The protests, symbols and images have drummed up enough support from global media that Brazil is making changes. The president recently announced that all oil royalties would be given to education and that public transportation will get cheaper not more expensive.

We hope no one is hurt during these protests and that our friends in Brazil receive what is fair in peace. It seems as though the social uprising worked and, in this case, the reappropriation of ads worked.

This is the point of advertising – to create impulse and emotion.

Virurl launches In Stream Ads

We recently announced the launch of VIRURL‘s latest product – In Stream Ads. These ad units allow publishers of all sizes to earn revenue from posting relevant sponsored content directly to their blogs. The result is an “ad unit” that is contextual and unobtrusive to the audience, while looking beautiful on all devices.

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Content publishers using VIRURL’s technology receive an email once a relevant sponsored post matches their blog’s audience. The publisher controls what is pushed through and advertised on their blog based on content, budget and cost per click.

How to try In Stream Ads: 

  1. Sign up to VIRURL
  2. Submit your WordPress or Tumblr’s details
  3. Wait for VIRURL admin to approve your blog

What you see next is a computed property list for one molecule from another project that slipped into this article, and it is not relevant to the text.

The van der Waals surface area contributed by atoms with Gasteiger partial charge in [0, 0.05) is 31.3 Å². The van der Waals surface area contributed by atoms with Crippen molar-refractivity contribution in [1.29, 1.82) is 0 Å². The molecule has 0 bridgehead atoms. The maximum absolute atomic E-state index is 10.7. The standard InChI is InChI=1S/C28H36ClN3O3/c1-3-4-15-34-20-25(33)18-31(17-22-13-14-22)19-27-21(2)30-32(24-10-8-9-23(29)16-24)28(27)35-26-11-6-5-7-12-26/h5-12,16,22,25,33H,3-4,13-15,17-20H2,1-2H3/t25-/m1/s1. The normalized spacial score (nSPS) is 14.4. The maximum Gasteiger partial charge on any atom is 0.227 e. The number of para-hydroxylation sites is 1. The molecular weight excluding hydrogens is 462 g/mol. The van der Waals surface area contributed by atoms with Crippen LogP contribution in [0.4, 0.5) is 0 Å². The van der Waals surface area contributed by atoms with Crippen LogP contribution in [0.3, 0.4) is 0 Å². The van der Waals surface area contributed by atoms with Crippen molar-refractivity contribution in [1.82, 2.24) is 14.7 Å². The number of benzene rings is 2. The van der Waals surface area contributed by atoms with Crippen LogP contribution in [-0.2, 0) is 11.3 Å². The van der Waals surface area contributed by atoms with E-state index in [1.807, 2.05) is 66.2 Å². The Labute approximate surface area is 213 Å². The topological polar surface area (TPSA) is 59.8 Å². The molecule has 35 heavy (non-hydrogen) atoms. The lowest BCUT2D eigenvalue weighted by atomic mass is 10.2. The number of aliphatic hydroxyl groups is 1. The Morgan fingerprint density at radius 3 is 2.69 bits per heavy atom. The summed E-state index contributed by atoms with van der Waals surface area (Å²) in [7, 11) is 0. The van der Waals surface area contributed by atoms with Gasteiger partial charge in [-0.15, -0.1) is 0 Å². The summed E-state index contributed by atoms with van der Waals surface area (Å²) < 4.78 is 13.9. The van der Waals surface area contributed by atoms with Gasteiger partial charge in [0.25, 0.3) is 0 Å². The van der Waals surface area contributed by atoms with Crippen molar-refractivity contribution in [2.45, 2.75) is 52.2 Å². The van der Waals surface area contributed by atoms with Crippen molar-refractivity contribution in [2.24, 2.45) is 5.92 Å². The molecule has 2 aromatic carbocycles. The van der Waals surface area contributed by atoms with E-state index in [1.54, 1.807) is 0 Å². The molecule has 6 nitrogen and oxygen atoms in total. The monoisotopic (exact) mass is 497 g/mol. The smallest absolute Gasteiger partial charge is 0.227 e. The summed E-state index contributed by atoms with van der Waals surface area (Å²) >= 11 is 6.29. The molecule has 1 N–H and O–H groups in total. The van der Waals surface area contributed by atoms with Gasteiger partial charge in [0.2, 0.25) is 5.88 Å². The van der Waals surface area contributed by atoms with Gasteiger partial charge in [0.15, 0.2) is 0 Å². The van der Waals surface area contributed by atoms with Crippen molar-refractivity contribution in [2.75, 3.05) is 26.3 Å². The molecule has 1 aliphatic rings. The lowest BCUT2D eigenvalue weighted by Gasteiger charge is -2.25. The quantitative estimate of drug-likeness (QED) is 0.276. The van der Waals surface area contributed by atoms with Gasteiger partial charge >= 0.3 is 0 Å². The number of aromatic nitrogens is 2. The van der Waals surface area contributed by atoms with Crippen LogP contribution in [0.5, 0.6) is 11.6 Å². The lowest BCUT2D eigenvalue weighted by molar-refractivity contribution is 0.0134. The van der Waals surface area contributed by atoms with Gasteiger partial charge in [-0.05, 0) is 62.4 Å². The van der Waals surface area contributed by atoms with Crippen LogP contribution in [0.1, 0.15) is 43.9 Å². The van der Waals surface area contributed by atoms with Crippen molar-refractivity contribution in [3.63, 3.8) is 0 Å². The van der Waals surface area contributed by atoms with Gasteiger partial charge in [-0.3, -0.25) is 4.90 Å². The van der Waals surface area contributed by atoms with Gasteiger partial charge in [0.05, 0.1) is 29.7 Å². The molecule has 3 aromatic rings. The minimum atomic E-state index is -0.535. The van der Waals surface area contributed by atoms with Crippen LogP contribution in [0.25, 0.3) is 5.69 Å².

4. Click on Post to Blog when you receive an email from us that you would like to earn revenue from!

virurl instream

 

Get paid every two weeks via Pay Pal. It’s that easy.

Read more about VIRURL in the press:

VIRURL launches RSS Ads on Techcrunch

The $20 Ad Campaign on Businessweek

VIRURL: Sponsored Content on Marketing Tech Blog

Going Viral: A Startup Monetizing Content for Publishers

Marketplace for Good Content on Technorati

Spotlight on VIRURL on All Voices

Future of Advertising and Content Monetization (transcript part one)

On Thursday, May 9th VIRURL held an event called the Future of Advertising and Content Monetization with VIRURL Chairman and founder of MSNBC.com Merrill Brown and the following panelists:

  • Francisco Diaz-Mitoma Jr., cofounder and CEO, VIRURL
  • Scott Lenet, managing partner, DFJ Frontier
  • Keyvan Peymani, managing director digital strategy division, ICM Partners
  • Malcolm Casselle, CEO, Mediapass

Merrill Brown: What is the future of content monetization?

Malcolm Casselle: 25 billion songs downloaded on iTunes and we can see very clearly the trend. Their spending all their time in front of not just one but a second and third (computer) screen.